A position in space with no size, weight, or volume. A point is represented by a dot and symbolized by a capital letter.
A straight set of points continuing indefinately in 2 directions. A line has no width, size or length. A line is represented by a double arrow with points and symbolized by naming two points or a single lower case letter as follows.
A flat surface extending indefinately in any direction. Planes have no thickness, size or weight. Planes are represented by parallelogram, and symbolized by one or more capital letters.
set of all points
Points on the same line
Points on the same plane
A part of a line between and including 2 endpoints. A line segment is symbolized by naming its two endpoints and placing a bar on top. Segment names are reversible, so they can be moved two ways.
A part of a line beginning at a point called the endpoint and continuing forever in one direction. It is symbolized by two letters, the first which MUST be the endpoint and the other is any point on the ray. Rays can have many names. (first letter of ray= endpoint)
Two rays with a common endpoint going in opposite directions.
are segments that have the SAME LENGHT
of a segment is the point which divides the segment into two congruent parts
of a segment is any line, ray, segment, or plane that passes through the midpoint of the segment
is a way to represent lines, rays and segments while pairing points with numbers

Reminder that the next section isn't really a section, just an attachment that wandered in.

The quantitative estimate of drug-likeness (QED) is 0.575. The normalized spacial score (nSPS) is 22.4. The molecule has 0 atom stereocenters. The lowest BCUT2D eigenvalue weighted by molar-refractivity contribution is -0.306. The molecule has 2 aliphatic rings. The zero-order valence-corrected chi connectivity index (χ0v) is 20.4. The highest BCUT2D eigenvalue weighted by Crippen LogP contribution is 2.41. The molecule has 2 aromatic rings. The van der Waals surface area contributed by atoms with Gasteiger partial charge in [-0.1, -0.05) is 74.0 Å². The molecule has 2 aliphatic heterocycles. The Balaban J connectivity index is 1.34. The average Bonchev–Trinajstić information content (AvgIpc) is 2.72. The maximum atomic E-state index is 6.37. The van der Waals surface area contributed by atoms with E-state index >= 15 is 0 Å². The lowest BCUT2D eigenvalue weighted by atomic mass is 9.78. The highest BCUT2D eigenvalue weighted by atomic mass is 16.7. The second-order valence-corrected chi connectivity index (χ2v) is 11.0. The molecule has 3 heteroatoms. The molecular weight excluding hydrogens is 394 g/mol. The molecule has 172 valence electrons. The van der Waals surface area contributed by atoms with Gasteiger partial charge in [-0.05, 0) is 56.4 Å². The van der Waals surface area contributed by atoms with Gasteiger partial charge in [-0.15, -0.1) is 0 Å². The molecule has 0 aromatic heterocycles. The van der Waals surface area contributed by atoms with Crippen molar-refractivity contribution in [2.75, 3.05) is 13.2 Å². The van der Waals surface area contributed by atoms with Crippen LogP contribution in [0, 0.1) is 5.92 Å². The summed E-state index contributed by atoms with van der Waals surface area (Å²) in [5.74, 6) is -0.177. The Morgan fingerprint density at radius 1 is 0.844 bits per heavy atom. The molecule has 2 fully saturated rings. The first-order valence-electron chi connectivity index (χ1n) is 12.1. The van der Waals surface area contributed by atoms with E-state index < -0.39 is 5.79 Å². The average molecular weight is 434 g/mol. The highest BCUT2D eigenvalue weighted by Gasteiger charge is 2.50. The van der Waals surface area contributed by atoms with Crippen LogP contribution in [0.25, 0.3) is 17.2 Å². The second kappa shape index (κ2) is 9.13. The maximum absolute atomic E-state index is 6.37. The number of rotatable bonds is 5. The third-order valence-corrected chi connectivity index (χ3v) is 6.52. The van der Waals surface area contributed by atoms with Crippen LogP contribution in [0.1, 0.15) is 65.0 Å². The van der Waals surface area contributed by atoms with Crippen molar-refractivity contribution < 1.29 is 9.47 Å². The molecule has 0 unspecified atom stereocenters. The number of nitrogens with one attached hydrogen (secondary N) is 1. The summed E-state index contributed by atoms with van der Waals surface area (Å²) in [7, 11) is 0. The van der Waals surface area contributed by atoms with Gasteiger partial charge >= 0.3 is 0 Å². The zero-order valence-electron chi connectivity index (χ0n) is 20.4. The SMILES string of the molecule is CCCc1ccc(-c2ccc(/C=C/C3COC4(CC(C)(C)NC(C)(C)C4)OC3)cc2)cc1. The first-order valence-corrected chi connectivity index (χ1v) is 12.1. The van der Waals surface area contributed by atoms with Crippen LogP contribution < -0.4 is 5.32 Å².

Postulate 1: The Ruler Postulate
makes number lines
Postulate 2: Segment Addition Postulate
If B is between A and C, then AB + BC= AC
an angle whose measure is between 0 and 90%
and angle whose measure is exactly 90 degrees
an angle whose measure is between 90 and 180 degrees
and angle who measure is exactly 180 degrees
Are angles that have equal measures
are two angles in a plane that have a common vertex, common side, but no common interior points
Bisector of an ANGLE
is a line or ray that divides the angle into 2 congruent, adjacent angles
The Protractor Postulate
Postulate 4: Angle Addition Postulate
If point B lies in teh interior of angle AOC, then angle AOB + angle BOC= angle AOC
is a statement which can be accepted as true but can not be proven
A line contains at least two points. A plane contains at least three noncollinear points. Space contains at least four noncoplanar points
Through any two points there is exactly one line.
Through any three points there is at least one plane, and through any three non-collinear points there is exactly one plane
If two points are in a plane, then the line that contains those points is in that plane.
If two planes intersect, then their intersection is a line.
statement that can be proven
If two lines intersect, then they intersect at exactly one point
Through a line and a point NOT in the line there is exactly one plane
If two lines intersect, then exactly one plane contains the lines